Pros and Cons
Although he misses his family when he’s traveling, Dr. Namkung now spends more quality time with them, “because I realize how precious that time is.” His wife, a pharmacist, makes it a point to take time off when he’s home, and they do more things together as a family.
Another bonus: “I meet different docs, nursing staffs, and administrators,” Dr. Namkung says. “Since I’m here alone, we have the chance to have dinner together and spend time. In that way, I bond with a lot more people than I would normally if I stayed in one place.”
Dr. Kerley racked up the frequent-flier miles during his one-year assignment to Alaska, which was a plus when it came to financing family vacations.
Working in other states entails meeting state-specific licensing requirements. Some companies, such as Cogent-HMG, pay the costs of obtaining those state licenses. Others do not, and the paperwork, says Dr. Barnett, can be “a nightmare.” Locum Leaders CEO Will Drescher, MD, says his company pays for licenses in some states and assists with paperwork in others.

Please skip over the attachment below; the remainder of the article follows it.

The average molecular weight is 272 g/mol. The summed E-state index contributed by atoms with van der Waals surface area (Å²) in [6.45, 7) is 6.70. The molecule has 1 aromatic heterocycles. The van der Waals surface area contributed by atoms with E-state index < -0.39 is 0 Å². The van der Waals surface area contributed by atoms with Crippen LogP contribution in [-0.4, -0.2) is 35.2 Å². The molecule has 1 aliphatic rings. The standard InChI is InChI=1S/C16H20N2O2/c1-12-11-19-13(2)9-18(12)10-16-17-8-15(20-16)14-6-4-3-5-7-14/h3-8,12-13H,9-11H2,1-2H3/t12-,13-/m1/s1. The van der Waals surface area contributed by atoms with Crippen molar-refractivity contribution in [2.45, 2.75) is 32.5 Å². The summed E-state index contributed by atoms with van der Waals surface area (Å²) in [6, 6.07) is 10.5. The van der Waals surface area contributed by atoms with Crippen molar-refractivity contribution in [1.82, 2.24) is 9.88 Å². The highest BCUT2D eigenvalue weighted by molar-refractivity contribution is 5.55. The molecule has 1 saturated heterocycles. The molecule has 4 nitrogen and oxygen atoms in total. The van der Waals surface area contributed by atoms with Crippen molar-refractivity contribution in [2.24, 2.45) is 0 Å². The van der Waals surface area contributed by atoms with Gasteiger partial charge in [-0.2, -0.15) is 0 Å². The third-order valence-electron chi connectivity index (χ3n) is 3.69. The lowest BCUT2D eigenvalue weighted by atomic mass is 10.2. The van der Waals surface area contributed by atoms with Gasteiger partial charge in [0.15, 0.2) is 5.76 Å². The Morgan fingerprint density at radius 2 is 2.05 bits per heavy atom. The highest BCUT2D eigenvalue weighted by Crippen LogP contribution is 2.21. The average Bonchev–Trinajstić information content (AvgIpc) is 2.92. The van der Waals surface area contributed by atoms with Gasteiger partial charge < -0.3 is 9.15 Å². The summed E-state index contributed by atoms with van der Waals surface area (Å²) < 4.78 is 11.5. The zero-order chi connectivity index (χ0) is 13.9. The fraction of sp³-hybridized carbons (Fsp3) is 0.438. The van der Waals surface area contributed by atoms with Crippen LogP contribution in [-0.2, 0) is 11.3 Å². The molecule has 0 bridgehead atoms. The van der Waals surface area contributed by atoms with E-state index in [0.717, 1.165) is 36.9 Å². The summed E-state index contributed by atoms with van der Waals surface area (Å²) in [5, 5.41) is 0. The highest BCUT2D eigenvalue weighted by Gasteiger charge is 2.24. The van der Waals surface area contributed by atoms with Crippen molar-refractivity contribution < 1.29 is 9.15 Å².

I’m a Southern boy who has lived my entire life between Orlando (Fla.), Tennessee, and Texas. I picked my locations based on places I would want to go.
—Eric Kerley, MD, medical director, Morristown, Tenn, nocturnist, PeaceHealth Medical Group, Ketchikan, Ak.
Unless hospitalists are full-time employees of the organization, such as Dr. Namkung with Cogent-HMG, their income likely will be considered independent contracting by the IRS. That means you’ll be filing an extra form (1099) with your return, and you may have to pay quarterly estimated self-employment tax. Hospitalists are encouraged to consult their financial advisors to make sure they are set up properly. Hospitalists who live in one state and work in another also need to beware of state and municipal tax guidelines.
One hidden cost of super-commuting is less time for household upkeep. Tony Venturato does not have the luxury of a week-on/week-off schedule, and with travel, his weekends are cut down to a day or a day and a half twice a month. That doesn’t leave much time for household chores and home improvement projects.